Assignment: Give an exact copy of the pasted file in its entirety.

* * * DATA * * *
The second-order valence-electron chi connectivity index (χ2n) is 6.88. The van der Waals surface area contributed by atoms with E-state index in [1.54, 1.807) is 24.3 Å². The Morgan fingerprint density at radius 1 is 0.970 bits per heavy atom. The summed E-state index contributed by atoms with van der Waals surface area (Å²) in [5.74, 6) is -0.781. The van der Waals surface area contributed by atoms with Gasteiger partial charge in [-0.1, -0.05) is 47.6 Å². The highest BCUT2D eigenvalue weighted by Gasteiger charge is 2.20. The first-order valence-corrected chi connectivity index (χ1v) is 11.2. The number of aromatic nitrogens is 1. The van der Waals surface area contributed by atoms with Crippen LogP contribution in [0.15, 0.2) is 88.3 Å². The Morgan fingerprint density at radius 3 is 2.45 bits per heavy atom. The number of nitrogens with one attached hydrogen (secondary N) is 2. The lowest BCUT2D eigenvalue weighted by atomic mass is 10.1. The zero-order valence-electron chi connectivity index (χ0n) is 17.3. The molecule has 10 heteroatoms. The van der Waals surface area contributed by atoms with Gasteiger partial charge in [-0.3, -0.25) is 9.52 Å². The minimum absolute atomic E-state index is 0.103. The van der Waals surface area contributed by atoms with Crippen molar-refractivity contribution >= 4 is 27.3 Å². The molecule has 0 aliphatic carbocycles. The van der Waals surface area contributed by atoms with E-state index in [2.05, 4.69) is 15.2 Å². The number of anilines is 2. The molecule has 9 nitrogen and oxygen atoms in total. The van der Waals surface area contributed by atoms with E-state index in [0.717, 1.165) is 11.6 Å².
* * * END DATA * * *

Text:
The second-order valence-electron chi connectivity index (χ2n) is 6.88. The van der Waals surface area contributed by atoms with E-state index in [1.54, 1.807) is 24.3 Å². The Morgan fingerprint density at radius 1 is 0.970 bits per heavy atom. The summed E-state index contributed by atoms with van der Waals surface area (Å²) in [5.74, 6) is -0.781. The van der Waals surface area contributed by atoms with Gasteiger partial charge in [-0.1, -0.05) is 47.6 Å². The highest BCUT2D eigenvalue weighted by Gasteiger charge is 2.20. The first-order valence-corrected chi connectivity index (χ1v) is 11.2. The number of aromatic nitrogens is 1. The van der Waals surface area contributed by atoms with Crippen LogP contribution in [0.15, 0.2) is 88.3 Å². The Morgan fingerprint density at radius 3 is 2.45 bits per heavy atom. The number of nitrogens with one attached hydrogen (secondary N) is 2. The lowest BCUT2D eigenvalue weighted by atomic mass is 10.1. The zero-order valence-electron chi connectivity index (χ0n) is 17.3. The molecule has 10 heteroatoms. The van der Waals surface area contributed by atoms with Gasteiger partial charge in [-0.3, -0.25) is 9.52 Å². The minimum absolute atomic E-state index is 0.103. The van der Waals surface area contributed by atoms with Crippen molar-refractivity contribution >= 4 is 27.3 Å². The molecule has 0 aliphatic carbocycles. The van der Waals surface area contributed by atoms with E-state index in [2.05, 4.69) is 15.2 Å². The number of anilines is 2. The molecule has 9 nitrogen and oxygen atoms in total. The van der Waals surface area contributed by atoms with E-state index in [0.717, 1.165) is 11.6 Å².